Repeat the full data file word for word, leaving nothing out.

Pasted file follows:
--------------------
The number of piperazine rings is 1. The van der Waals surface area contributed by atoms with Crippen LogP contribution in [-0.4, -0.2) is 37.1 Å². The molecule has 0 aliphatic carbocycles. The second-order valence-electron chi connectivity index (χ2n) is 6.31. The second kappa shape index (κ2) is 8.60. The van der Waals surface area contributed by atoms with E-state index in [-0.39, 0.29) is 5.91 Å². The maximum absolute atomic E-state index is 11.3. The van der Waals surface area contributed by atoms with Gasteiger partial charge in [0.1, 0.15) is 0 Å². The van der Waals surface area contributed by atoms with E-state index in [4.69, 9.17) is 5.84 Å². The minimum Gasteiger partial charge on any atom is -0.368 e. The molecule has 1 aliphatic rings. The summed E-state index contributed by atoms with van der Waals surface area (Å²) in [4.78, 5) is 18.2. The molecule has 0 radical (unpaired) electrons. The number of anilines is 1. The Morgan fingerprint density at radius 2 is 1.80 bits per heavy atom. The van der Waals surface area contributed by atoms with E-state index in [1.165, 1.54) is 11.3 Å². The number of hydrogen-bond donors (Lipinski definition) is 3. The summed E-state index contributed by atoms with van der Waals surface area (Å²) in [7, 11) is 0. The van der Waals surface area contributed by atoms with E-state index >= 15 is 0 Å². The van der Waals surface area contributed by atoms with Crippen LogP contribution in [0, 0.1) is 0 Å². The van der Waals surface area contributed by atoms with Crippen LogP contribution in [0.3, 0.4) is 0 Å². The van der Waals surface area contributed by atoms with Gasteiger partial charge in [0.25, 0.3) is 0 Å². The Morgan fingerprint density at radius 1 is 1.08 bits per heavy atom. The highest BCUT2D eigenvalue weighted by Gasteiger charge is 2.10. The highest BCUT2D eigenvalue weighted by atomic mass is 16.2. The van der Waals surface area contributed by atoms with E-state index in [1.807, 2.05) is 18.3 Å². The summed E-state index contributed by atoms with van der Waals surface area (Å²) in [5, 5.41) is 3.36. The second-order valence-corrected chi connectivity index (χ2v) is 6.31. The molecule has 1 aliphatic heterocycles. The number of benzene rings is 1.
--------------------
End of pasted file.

The number of piperazine rings is 1. The van der Waals surface area contributed by atoms with Crippen LogP contribution in [-0.4, -0.2) is 37.1 Å². The molecule has 0 aliphatic carbocycles. The second-order valence-electron chi connectivity index (χ2n) is 6.31. The second kappa shape index (κ2) is 8.60. The van der Waals surface area contributed by atoms with E-state index in [-0.39, 0.29) is 5.91 Å². The maximum absolute atomic E-state index is 11.3. The van der Waals surface area contributed by atoms with Gasteiger partial charge in [0.1, 0.15) is 0 Å². The van der Waals surface area contributed by atoms with E-state index in [4.69, 9.17) is 5.84 Å². The minimum Gasteiger partial charge on any atom is -0.368 e. The molecule has 1 aliphatic rings. The summed E-state index contributed by atoms with van der Waals surface area (Å²) in [4.78, 5) is 18.2. The molecule has 0 radical (unpaired) electrons. The number of anilines is 1. The Morgan fingerprint density at radius 2 is 1.80 bits per heavy atom. The van der Waals surface area contributed by atoms with E-state index in [1.165, 1.54) is 11.3 Å². The number of hydrogen-bond donors (Lipinski definition) is 3. The summed E-state index contributed by atoms with van der Waals surface area (Å²) in [7, 11) is 0. The van der Waals surface area contributed by atoms with E-state index >= 15 is 0 Å². The van der Waals surface area contributed by atoms with Crippen LogP contribution in [0, 0.1) is 0 Å². The van der Waals surface area contributed by atoms with Crippen LogP contribution in [0.3, 0.4) is 0 Å². The van der Waals surface area contributed by atoms with Gasteiger partial charge in [0.25, 0.3) is 0 Å². The Morgan fingerprint density at radius 1 is 1.08 bits per heavy atom. The highest BCUT2D eigenvalue weighted by Gasteiger charge is 2.10. The highest BCUT2D eigenvalue weighted by atomic mass is 16.2. The van der Waals surface area contributed by atoms with E-state index in [1.807, 2.05) is 18.3 Å². The summed E-state index contributed by atoms with van der Waals surface area (Å²) in [5, 5.41) is 3.36. The second-order valence-corrected chi connectivity index (χ2v) is 6.31. The molecule has 1 aliphatic heterocycles. The number of benzene rings is 1.